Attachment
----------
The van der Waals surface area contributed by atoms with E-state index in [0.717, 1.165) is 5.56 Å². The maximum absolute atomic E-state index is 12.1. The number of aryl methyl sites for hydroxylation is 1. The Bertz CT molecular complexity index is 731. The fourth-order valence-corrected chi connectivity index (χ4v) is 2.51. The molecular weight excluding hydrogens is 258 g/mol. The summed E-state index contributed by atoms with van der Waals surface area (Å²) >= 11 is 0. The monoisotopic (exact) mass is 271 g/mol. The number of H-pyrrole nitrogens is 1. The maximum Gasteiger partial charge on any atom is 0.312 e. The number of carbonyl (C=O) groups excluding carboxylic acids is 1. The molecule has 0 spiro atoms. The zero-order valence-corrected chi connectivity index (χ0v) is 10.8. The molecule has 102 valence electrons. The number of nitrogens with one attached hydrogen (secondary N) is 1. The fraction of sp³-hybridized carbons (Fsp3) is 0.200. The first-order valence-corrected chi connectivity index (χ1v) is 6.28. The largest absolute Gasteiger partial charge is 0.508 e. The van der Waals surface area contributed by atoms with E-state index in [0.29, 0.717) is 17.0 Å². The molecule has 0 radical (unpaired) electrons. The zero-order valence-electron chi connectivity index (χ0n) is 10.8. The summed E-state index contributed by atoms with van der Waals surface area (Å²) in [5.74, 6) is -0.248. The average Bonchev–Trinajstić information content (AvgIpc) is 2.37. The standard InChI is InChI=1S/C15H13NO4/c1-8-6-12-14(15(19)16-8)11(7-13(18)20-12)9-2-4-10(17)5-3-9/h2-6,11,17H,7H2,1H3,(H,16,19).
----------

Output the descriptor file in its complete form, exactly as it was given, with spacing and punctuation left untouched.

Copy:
The van der Waals surface area contributed by atoms with E-state index in [0.717, 1.165) is 5.56 Å². The maximum absolute atomic E-state index is 12.1. The number of aryl methyl sites for hydroxylation is 1. The Bertz CT molecular complexity index is 731. The fourth-order valence-corrected chi connectivity index (χ4v) is 2.51. The molecular weight excluding hydrogens is 258 g/mol. The summed E-state index contributed by atoms with van der Waals surface area (Å²) >= 11 is 0. The monoisotopic (exact) mass is 271 g/mol. The number of H-pyrrole nitrogens is 1. The maximum Gasteiger partial charge on any atom is 0.312 e. The number of carbonyl (C=O) groups excluding carboxylic acids is 1. The molecule has 0 spiro atoms. The zero-order valence-corrected chi connectivity index (χ0v) is 10.8. The molecule has 102 valence electrons. The number of nitrogens with one attached hydrogen (secondary N) is 1. The fraction of sp³-hybridized carbons (Fsp3) is 0.200. The first-order valence-corrected chi connectivity index (χ1v) is 6.28. The largest absolute Gasteiger partial charge is 0.508 e. The van der Waals surface area contributed by atoms with E-state index in [0.29, 0.717) is 17.0 Å². The molecule has 0 radical (unpaired) electrons. The zero-order valence-electron chi connectivity index (χ0n) is 10.8. The summed E-state index contributed by atoms with van der Waals surface area (Å²) in [5.74, 6) is -0.248. The average Bonchev–Trinajstić information content (AvgIpc) is 2.37. The standard InChI is InChI=1S/C15H13NO4/c1-8-6-12-14(15(19)16-8)11(7-13(18)20-12)9-2-4-10(17)5-3-9/h2-6,11,17H,7H2,1H3,(H,16,19).